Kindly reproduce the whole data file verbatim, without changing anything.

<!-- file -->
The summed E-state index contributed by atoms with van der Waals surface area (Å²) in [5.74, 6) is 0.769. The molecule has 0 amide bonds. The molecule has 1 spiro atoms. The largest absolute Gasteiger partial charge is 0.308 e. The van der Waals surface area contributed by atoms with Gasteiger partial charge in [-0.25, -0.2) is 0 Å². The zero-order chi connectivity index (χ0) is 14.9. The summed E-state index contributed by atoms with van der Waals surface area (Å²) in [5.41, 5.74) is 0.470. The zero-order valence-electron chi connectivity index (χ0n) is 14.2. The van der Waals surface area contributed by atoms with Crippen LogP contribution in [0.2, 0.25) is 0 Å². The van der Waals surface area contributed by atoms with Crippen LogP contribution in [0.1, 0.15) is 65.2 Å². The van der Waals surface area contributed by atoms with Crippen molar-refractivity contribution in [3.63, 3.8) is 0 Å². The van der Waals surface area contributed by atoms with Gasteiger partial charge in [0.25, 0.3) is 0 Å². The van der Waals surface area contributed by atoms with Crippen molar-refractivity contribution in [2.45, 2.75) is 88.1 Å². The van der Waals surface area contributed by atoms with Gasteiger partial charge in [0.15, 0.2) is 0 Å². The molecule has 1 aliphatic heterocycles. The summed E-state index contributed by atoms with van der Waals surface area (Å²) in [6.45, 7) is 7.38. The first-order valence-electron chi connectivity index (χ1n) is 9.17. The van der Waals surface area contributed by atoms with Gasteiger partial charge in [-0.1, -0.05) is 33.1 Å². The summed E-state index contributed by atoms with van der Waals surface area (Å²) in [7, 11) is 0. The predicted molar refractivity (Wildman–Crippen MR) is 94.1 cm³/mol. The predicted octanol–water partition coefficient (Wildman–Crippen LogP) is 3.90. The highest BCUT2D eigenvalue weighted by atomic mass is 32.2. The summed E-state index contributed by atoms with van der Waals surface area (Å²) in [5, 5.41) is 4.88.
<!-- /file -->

The summed E-state index contributed by atoms with van der Waals surface area (Å²) in [5.74, 6) is 0.769. The molecule has 0 amide bonds. The molecule has 1 spiro atoms. The largest absolute Gasteiger partial charge is 0.308 e. The van der Waals surface area contributed by atoms with Gasteiger partial charge in [-0.25, -0.2) is 0 Å². The zero-order chi connectivity index (χ0) is 14.9. The summed E-state index contributed by atoms with van der Waals surface area (Å²) in [5.41, 5.74) is 0.470. The zero-order valence-electron chi connectivity index (χ0n) is 14.2. The van der Waals surface area contributed by atoms with Crippen LogP contribution in [0.2, 0.25) is 0 Å². The van der Waals surface area contributed by atoms with Crippen LogP contribution in [0.1, 0.15) is 65.2 Å². The van der Waals surface area contributed by atoms with Crippen molar-refractivity contribution in [3.63, 3.8) is 0 Å². The van der Waals surface area contributed by atoms with Gasteiger partial charge in [0.25, 0.3) is 0 Å². The van der Waals surface area contributed by atoms with Crippen molar-refractivity contribution in [2.45, 2.75) is 88.1 Å². The van der Waals surface area contributed by atoms with Gasteiger partial charge in [0.15, 0.2) is 0 Å². The molecule has 1 aliphatic heterocycles. The summed E-state index contributed by atoms with van der Waals surface area (Å²) in [6.45, 7) is 7.38. The first-order valence-electron chi connectivity index (χ1n) is 9.17. The van der Waals surface area contributed by atoms with Gasteiger partial charge in [-0.1, -0.05) is 33.1 Å². The summed E-state index contributed by atoms with van der Waals surface area (Å²) in [7, 11) is 0. The predicted molar refractivity (Wildman–Crippen MR) is 94.1 cm³/mol. The predicted octanol–water partition coefficient (Wildman–Crippen LogP) is 3.90. The highest BCUT2D eigenvalue weighted by atomic mass is 32.2. The summed E-state index contributed by atoms with van der Waals surface area (Å²) in [5, 5.41) is 4.88.